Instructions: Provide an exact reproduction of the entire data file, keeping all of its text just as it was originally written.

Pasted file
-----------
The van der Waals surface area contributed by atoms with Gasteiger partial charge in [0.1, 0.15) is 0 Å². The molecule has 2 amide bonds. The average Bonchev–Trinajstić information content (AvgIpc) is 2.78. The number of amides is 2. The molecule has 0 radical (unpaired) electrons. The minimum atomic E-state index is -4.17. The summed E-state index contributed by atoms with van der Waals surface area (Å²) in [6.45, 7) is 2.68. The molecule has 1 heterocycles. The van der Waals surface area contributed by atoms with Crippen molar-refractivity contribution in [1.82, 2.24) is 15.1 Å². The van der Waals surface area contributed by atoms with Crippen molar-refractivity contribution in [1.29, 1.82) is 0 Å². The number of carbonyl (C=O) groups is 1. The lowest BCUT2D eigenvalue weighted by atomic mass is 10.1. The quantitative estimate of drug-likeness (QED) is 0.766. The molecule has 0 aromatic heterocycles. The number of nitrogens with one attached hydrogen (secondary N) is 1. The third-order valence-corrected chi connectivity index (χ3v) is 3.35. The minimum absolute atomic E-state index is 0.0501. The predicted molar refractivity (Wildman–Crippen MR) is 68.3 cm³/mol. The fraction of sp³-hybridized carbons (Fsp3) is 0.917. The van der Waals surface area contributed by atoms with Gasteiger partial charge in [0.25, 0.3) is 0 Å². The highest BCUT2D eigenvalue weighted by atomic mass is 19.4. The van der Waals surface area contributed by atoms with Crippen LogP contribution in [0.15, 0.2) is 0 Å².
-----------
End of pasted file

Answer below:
The van der Waals surface area contributed by atoms with Gasteiger partial charge in [0.1, 0.15) is 0 Å². The molecule has 2 amide bonds. The average Bonchev–Trinajstić information content (AvgIpc) is 2.78. The number of amides is 2. The molecule has 0 radical (unpaired) electrons. The minimum atomic E-state index is -4.17. The summed E-state index contributed by atoms with van der Waals surface area (Å²) in [6.45, 7) is 2.68. The molecule has 1 heterocycles. The van der Waals surface area contributed by atoms with Crippen molar-refractivity contribution in [1.82, 2.24) is 15.1 Å². The van der Waals surface area contributed by atoms with Crippen molar-refractivity contribution in [1.29, 1.82) is 0 Å². The number of carbonyl (C=O) groups is 1. The lowest BCUT2D eigenvalue weighted by atomic mass is 10.1. The quantitative estimate of drug-likeness (QED) is 0.766. The molecule has 0 aromatic heterocycles. The number of nitrogens with one attached hydrogen (secondary N) is 1. The third-order valence-corrected chi connectivity index (χ3v) is 3.35. The minimum absolute atomic E-state index is 0.0501. The predicted molar refractivity (Wildman–Crippen MR) is 68.3 cm³/mol. The fraction of sp³-hybridized carbons (Fsp3) is 0.917. The van der Waals surface area contributed by atoms with Gasteiger partial charge in [0.25, 0.3) is 0 Å². The highest BCUT2D eigenvalue weighted by atomic mass is 19.4. The van der Waals surface area contributed by atoms with Crippen LogP contribution in [0.15, 0.2) is 0 Å².